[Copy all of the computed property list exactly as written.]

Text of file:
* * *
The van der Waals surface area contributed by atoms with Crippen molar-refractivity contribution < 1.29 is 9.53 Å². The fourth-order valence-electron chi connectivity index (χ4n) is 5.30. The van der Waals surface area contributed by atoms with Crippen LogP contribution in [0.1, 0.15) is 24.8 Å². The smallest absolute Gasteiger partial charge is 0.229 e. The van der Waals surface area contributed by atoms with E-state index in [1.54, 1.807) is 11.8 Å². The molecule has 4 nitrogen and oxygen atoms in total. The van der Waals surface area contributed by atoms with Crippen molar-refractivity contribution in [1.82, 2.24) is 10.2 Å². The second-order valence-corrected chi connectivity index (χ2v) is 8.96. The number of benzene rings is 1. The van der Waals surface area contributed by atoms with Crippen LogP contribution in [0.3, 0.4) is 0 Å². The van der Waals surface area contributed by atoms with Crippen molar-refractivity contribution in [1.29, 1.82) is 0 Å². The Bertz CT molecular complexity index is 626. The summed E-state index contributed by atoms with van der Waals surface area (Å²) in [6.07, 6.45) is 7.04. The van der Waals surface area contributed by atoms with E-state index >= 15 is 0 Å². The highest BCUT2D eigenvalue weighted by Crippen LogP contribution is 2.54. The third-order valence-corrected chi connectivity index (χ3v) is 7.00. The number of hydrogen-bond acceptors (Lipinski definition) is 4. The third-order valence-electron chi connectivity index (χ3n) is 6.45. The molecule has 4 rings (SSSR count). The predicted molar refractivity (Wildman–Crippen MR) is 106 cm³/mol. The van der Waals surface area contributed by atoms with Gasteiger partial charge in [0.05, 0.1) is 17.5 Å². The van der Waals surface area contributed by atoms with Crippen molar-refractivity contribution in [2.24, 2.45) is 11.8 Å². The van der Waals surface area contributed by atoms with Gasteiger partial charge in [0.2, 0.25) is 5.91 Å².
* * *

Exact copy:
The van der Waals surface area contributed by atoms with Crippen molar-refractivity contribution < 1.29 is 9.53 Å². The fourth-order valence-electron chi connectivity index (χ4n) is 5.30. The van der Waals surface area contributed by atoms with Crippen LogP contribution in [0.1, 0.15) is 24.8 Å². The smallest absolute Gasteiger partial charge is 0.229 e. The van der Waals surface area contributed by atoms with E-state index in [1.54, 1.807) is 11.8 Å². The molecule has 4 nitrogen and oxygen atoms in total. The van der Waals surface area contributed by atoms with Crippen molar-refractivity contribution in [1.82, 2.24) is 10.2 Å². The second-order valence-corrected chi connectivity index (χ2v) is 8.96. The number of benzene rings is 1. The van der Waals surface area contributed by atoms with Crippen LogP contribution in [0.3, 0.4) is 0 Å². The van der Waals surface area contributed by atoms with Crippen molar-refractivity contribution in [1.29, 1.82) is 0 Å². The Bertz CT molecular complexity index is 626. The summed E-state index contributed by atoms with van der Waals surface area (Å²) in [6.07, 6.45) is 7.04. The van der Waals surface area contributed by atoms with E-state index >= 15 is 0 Å². The highest BCUT2D eigenvalue weighted by Crippen LogP contribution is 2.54. The third-order valence-corrected chi connectivity index (χ3v) is 7.00. The number of hydrogen-bond acceptors (Lipinski definition) is 4. The third-order valence-electron chi connectivity index (χ3n) is 6.45. The molecule has 4 rings (SSSR count). The predicted molar refractivity (Wildman–Crippen MR) is 106 cm³/mol. The van der Waals surface area contributed by atoms with Gasteiger partial charge in [0.05, 0.1) is 17.5 Å². The van der Waals surface area contributed by atoms with Crippen molar-refractivity contribution in [2.24, 2.45) is 11.8 Å². The van der Waals surface area contributed by atoms with Gasteiger partial charge in [0.2, 0.25) is 5.91 Å².